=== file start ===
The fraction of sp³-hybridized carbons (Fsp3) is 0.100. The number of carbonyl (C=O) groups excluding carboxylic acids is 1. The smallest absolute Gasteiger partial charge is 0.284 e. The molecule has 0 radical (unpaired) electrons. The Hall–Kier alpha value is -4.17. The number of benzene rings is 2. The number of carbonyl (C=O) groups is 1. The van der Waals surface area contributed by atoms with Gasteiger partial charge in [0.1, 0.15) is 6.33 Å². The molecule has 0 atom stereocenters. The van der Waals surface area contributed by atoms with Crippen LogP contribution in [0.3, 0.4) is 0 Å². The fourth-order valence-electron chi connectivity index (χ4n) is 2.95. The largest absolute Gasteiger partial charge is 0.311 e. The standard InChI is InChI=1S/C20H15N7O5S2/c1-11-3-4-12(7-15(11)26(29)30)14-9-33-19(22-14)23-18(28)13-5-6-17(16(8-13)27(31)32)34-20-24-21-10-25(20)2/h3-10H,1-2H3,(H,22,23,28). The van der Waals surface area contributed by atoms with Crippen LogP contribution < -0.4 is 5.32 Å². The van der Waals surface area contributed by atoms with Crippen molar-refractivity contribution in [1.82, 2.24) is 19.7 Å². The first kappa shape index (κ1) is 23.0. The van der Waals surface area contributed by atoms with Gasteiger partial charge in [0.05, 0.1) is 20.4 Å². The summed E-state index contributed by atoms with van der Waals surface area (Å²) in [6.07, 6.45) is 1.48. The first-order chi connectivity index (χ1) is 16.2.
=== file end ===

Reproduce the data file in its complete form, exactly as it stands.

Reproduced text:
The fraction of sp³-hybridized carbons (Fsp3) is 0.100. The number of carbonyl (C=O) groups excluding carboxylic acids is 1. The smallest absolute Gasteiger partial charge is 0.284 e. The molecule has 0 radical (unpaired) electrons. The Hall–Kier alpha value is -4.17. The number of benzene rings is 2. The number of carbonyl (C=O) groups is 1. The van der Waals surface area contributed by atoms with Gasteiger partial charge in [0.1, 0.15) is 6.33 Å². The molecule has 0 atom stereocenters. The van der Waals surface area contributed by atoms with Crippen LogP contribution in [0.3, 0.4) is 0 Å². The fourth-order valence-electron chi connectivity index (χ4n) is 2.95. The largest absolute Gasteiger partial charge is 0.311 e. The standard InChI is InChI=1S/C20H15N7O5S2/c1-11-3-4-12(7-15(11)26(29)30)14-9-33-19(22-14)23-18(28)13-5-6-17(16(8-13)27(31)32)34-20-24-21-10-25(20)2/h3-10H,1-2H3,(H,22,23,28). The van der Waals surface area contributed by atoms with Crippen LogP contribution < -0.4 is 5.32 Å². The van der Waals surface area contributed by atoms with Crippen molar-refractivity contribution in [1.82, 2.24) is 19.7 Å². The first kappa shape index (κ1) is 23.0. The van der Waals surface area contributed by atoms with Gasteiger partial charge in [0.05, 0.1) is 20.4 Å². The summed E-state index contributed by atoms with van der Waals surface area (Å²) in [6.07, 6.45) is 1.48. The first-order chi connectivity index (χ1) is 16.2.